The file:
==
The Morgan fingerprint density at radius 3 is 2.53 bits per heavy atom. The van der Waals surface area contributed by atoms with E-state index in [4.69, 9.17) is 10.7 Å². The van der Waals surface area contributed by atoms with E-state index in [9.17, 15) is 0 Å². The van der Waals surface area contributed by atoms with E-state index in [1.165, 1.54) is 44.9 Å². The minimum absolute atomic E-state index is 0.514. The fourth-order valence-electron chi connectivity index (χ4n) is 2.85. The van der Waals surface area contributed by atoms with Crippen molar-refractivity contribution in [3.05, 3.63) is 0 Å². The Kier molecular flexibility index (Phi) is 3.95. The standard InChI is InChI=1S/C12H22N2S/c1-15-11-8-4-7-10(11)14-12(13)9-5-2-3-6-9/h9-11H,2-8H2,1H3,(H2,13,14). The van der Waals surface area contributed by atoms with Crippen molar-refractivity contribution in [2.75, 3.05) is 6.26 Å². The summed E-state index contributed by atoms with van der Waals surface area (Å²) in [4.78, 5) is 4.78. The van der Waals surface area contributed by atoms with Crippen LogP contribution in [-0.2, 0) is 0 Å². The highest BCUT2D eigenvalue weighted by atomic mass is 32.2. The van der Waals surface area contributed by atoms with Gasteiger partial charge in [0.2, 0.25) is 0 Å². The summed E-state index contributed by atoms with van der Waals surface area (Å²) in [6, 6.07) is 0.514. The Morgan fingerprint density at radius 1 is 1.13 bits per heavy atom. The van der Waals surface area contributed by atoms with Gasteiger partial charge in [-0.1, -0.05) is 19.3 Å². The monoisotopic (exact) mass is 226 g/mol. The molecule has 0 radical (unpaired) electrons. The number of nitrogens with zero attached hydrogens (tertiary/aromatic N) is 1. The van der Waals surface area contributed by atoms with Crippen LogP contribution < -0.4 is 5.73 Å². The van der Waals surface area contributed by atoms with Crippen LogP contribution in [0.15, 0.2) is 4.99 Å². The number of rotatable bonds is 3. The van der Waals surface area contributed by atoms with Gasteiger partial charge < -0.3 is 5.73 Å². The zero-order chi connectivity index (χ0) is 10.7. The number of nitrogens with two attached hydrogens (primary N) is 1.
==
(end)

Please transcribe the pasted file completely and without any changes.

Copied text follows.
The Morgan fingerprint density at radius 3 is 2.53 bits per heavy atom. The van der Waals surface area contributed by atoms with E-state index in [4.69, 9.17) is 10.7 Å². The van der Waals surface area contributed by atoms with E-state index in [9.17, 15) is 0 Å². The van der Waals surface area contributed by atoms with E-state index in [1.165, 1.54) is 44.9 Å². The minimum absolute atomic E-state index is 0.514. The fourth-order valence-electron chi connectivity index (χ4n) is 2.85. The van der Waals surface area contributed by atoms with Crippen molar-refractivity contribution in [3.05, 3.63) is 0 Å². The Kier molecular flexibility index (Phi) is 3.95. The standard InChI is InChI=1S/C12H22N2S/c1-15-11-8-4-7-10(11)14-12(13)9-5-2-3-6-9/h9-11H,2-8H2,1H3,(H2,13,14). The van der Waals surface area contributed by atoms with Crippen molar-refractivity contribution in [2.75, 3.05) is 6.26 Å². The summed E-state index contributed by atoms with van der Waals surface area (Å²) in [4.78, 5) is 4.78. The van der Waals surface area contributed by atoms with Crippen LogP contribution in [-0.2, 0) is 0 Å². The highest BCUT2D eigenvalue weighted by atomic mass is 32.2. The van der Waals surface area contributed by atoms with Gasteiger partial charge in [0.2, 0.25) is 0 Å². The summed E-state index contributed by atoms with van der Waals surface area (Å²) in [6, 6.07) is 0.514. The Morgan fingerprint density at radius 1 is 1.13 bits per heavy atom. The van der Waals surface area contributed by atoms with Gasteiger partial charge in [-0.1, -0.05) is 19.3 Å². The monoisotopic (exact) mass is 226 g/mol. The molecule has 0 radical (unpaired) electrons. The number of nitrogens with zero attached hydrogens (tertiary/aromatic N) is 1. The van der Waals surface area contributed by atoms with Crippen LogP contribution < -0.4 is 5.73 Å². The van der Waals surface area contributed by atoms with Crippen LogP contribution in [0.15, 0.2) is 4.99 Å². The number of rotatable bonds is 3. The van der Waals surface area contributed by atoms with Gasteiger partial charge < -0.3 is 5.73 Å². The zero-order chi connectivity index (χ0) is 10.7. The number of nitrogens with two attached hydrogens (primary N) is 1.